I have a small Java console application that runs a set of data through an algorithm. Given the size of the data and compute time, I often run 10 to 15 instances of the application, each working on a subset of the data.

All that is behaving ok. The application occasionally prints a sysout for my information. Rather than monitoring up to 15 console windows, I'd like all the sysouts to be displayed in a separate 'monitor' window. So instead of a sysout, each application would have something like

monitor.sendMessage("blah blah");

which would invoke a method on the monitor app.

I'm unsure how to do this because each console is a separate instance of the app. I assume I'd need to create a second app, but then I don't know how to invoke it and pass a message to it from the other applications. Remember this second monitoring app must be in a separate console window.

All this is happening locally so I'd rather avoid any solutions that use HTTP or complex networking protocols if possible

Finally it would be very desirable to be able to have two way communication i.e the monitor app could also invoke a method in the other apps.

  • Have you considered Java RMI yet? In modern Java versions (6 and newer) it is fairly seamless and easy to use. It can be used for applications running anywhere, even on the same host. It is also built-in to the core Java libraries.
    – user22815
    Commented Apr 13, 2016 at 5:11
  • You have a bunch of processes that you want to be able to communicate with. In the software world that is called "Interprocess Communication". There are dozens of ways to accomplish what you want, many of which are language/operating system dependent and some are fairly generic that you can use on most any platform. If you are a software developer worth paying a salary to at all then you should be intimately familiar with at least 3 or 4 of those ways. Rather than have someone tell you a specific way, you really should go read up and learn about "Interprocess Communications".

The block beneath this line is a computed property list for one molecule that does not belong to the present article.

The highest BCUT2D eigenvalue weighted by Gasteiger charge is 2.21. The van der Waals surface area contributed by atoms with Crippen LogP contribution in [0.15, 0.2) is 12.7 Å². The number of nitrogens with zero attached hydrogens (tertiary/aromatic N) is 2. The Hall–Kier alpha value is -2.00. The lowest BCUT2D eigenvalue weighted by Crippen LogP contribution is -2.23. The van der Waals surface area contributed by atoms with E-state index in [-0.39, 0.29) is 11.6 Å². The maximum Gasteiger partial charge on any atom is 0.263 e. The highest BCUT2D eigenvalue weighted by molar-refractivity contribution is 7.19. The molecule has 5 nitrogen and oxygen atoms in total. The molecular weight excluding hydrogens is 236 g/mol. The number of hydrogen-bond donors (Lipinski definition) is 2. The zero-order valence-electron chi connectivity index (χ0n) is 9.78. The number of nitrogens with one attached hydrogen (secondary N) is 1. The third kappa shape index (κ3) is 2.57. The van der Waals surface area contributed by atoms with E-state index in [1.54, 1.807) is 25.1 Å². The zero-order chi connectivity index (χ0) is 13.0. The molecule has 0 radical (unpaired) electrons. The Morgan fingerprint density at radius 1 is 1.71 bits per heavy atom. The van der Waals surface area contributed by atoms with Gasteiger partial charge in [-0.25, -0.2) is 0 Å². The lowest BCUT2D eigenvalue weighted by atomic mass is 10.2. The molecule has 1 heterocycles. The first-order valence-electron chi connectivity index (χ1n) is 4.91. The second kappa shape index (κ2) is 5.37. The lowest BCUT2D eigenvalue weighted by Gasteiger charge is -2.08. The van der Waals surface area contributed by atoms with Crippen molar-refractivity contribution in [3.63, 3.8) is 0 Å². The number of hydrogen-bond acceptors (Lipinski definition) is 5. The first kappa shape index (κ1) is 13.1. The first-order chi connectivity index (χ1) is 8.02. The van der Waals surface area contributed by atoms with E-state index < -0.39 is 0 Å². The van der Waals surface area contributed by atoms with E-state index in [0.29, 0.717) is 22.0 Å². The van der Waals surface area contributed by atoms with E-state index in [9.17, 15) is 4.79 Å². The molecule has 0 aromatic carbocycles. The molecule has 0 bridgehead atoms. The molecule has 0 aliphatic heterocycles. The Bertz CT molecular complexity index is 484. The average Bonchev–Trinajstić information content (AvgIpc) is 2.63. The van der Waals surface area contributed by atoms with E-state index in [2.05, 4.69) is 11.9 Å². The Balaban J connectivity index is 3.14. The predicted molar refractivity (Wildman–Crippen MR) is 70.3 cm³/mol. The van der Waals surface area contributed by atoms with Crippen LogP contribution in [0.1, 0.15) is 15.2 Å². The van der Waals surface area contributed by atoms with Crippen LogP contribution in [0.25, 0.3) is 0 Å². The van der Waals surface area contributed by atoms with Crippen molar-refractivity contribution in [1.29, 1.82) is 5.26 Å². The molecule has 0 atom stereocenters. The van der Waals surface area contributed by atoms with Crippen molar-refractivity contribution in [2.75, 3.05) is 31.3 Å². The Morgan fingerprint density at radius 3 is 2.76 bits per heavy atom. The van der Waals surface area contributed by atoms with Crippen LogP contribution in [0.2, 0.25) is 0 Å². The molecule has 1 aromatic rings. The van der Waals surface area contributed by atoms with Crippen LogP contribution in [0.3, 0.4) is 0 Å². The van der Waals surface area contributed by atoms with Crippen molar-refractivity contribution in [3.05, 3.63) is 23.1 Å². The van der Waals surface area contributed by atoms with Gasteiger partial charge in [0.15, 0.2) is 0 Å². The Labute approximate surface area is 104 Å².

– Dunk
    Commented May 13, 2016 at 17:51

2 Answers 2


Is it possible to change the design a bit as suggested by me ?

Use a common log file for all processes. You can read the log by a seperate application and display whatever is necessary based on filters. Make sure that you log everything in a transaction ( think synchronized but for multiple processes) . Otherwisse multiple processes writing will garble log messages.

Also instead of invoking something directly in the first app , can the app which is reading log send a message to the first app ( can be through JMS or just simple files. Be sure to clean it up every time though ). As soon as something is detected , it creates a file(s) in a pre determined directory. Thread in first app waits for any files in directory and processes it. You will have to have convention as to which app reads this message as you said you run 10-15 apps.

You might have also to go the multi threaded way to enhance the communication between threads using notify/interrupt etc instead of processes.


Why not just fork/exec these processes from a main (parent) process (using Runtime.process())?

That way your parent process spawns off 'n' subprocesses. By necessity your parent process has to read the stdout/stderr of your child processes, and you can consolidate and display that info per process (since each spawned process will have its own output stream). Your child processes can read their stdin (input console stream), and the parent process can write commands down that stream to each child process.

As a point of reference, I'm doing this right now for a client. I run my parent process (using a --parent argument), and that forks off multiple child processes (running the same code base but with a --child argument, thus invoking different code). I feed commands in via stdin and capture the logs via the child process stdout/err and report those. Because each child has a different reading thread I can identify trivially which child process is issuing which output.

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